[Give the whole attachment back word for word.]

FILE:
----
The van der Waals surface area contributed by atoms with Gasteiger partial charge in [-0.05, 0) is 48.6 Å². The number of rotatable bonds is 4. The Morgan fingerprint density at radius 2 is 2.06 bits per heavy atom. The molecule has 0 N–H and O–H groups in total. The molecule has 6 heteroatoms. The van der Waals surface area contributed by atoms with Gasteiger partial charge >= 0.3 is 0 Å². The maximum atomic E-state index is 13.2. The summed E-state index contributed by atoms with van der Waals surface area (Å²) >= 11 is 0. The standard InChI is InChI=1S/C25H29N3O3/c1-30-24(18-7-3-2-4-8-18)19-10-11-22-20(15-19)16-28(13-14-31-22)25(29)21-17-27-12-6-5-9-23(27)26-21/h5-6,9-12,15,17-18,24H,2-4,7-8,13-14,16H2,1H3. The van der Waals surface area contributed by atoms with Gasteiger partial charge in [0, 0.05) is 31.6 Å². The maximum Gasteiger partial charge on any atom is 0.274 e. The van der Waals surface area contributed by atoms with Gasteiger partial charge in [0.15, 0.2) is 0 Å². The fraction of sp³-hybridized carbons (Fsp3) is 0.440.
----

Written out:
The van der Waals surface area contributed by atoms with Gasteiger partial charge in [-0.05, 0) is 48.6 Å². The number of rotatable bonds is 4. The Morgan fingerprint density at radius 2 is 2.06 bits per heavy atom. The molecule has 0 N–H and O–H groups in total. The molecule has 6 heteroatoms. The van der Waals surface area contributed by atoms with Gasteiger partial charge >= 0.3 is 0 Å². The maximum atomic E-state index is 13.2. The summed E-state index contributed by atoms with van der Waals surface area (Å²) >= 11 is 0. The standard InChI is InChI=1S/C25H29N3O3/c1-30-24(18-7-3-2-4-8-18)19-10-11-22-20(15-19)16-28(13-14-31-22)25(29)21-17-27-12-6-5-9-23(27)26-21/h5-6,9-12,15,17-18,24H,2-4,7-8,13-14,16H2,1H3. The van der Waals surface area contributed by atoms with Gasteiger partial charge in [0, 0.05) is 31.6 Å². The maximum Gasteiger partial charge on any atom is 0.274 e. The van der Waals surface area contributed by atoms with Gasteiger partial charge in [0.15, 0.2) is 0 Å². The fraction of sp³-hybridized carbons (Fsp3) is 0.440.